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Dissociating the sequential dependency of subjective temporal order from subjective simultaneity

Abstract : The physical simultaneity between two events can differ from our point of subjective simultaneity (PSS). Studies using simultaneity judgments (SJ) and temporal order judgments (TOJ) tasks have shown that whether two events are reported as simultaneous is highly context-dependent. It has been recently suggested that the interval between the two events in the previous trial can modulate judgments both in SJ and TOJ tasks, an effect named rapid recalibration. In this work, we investigated rapid recalibration in SJ and TOJ tasks and tested whether centering the range of presented intervals on perceived simultaneity modulated this effect. We found a rapid recalibration effect in TOJ, but not in SJ. Moreover, we found that centering the intervals on objective or subjective simultaneity did not change the pattern of results. Interestingly, we also found no correlations between an individual's PSS in TOJ and in SJ tasks, which corroborates other studies in suggesting that these two psychophysical measures may capture different processes.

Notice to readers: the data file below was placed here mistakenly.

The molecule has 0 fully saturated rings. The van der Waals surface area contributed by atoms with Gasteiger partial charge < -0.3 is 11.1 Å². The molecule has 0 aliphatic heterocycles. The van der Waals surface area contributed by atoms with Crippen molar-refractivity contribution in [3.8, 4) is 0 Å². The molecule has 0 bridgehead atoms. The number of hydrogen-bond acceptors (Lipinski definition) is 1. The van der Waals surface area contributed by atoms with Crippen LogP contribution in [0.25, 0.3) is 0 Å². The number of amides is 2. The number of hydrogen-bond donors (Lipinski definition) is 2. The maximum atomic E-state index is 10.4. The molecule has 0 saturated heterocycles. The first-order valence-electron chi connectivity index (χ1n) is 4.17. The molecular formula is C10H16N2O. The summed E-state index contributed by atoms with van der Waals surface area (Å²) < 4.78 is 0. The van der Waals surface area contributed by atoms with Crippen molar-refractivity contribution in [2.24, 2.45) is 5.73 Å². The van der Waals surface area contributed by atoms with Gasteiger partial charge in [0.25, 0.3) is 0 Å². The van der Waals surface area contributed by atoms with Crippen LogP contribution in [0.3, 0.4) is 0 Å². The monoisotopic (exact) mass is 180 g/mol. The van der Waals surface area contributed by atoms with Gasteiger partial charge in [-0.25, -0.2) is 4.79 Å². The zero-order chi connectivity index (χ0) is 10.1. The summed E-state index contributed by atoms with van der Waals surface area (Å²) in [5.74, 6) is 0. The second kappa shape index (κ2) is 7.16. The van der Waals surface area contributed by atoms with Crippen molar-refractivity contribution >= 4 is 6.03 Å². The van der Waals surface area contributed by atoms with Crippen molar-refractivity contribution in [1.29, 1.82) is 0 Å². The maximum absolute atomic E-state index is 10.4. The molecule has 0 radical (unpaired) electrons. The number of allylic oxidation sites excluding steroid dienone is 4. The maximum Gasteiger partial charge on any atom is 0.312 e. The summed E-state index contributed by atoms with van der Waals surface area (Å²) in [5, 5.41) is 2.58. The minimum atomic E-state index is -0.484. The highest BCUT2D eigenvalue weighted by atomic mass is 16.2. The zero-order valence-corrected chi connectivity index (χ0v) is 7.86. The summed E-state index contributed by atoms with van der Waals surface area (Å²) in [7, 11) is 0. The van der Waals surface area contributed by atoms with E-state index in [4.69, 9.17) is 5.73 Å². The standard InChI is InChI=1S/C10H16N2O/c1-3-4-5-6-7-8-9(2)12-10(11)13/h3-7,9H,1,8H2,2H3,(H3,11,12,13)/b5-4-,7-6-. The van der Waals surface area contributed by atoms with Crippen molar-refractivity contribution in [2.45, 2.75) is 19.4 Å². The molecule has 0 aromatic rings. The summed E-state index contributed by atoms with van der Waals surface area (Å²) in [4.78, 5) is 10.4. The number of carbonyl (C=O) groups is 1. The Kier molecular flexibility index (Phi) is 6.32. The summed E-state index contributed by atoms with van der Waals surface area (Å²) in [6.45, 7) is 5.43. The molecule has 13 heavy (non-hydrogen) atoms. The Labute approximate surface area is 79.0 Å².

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Submitted on : Tuesday, October 15, 2019 - 10:10:49 AM
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Renan Schiavolin Recio, André Mascioli Cravo, Raphael Yokoingawa de Camargo, Virginie van Wassenhove. Dissociating the sequential dependency of subjective temporal order from subjective simultaneity. PLoS ONE, Public Library of Science, 2019, 14 (10), pp.e0223184. ⟨10.1371/journal.pone.0223184⟩. ⟨inserm-02316113⟩



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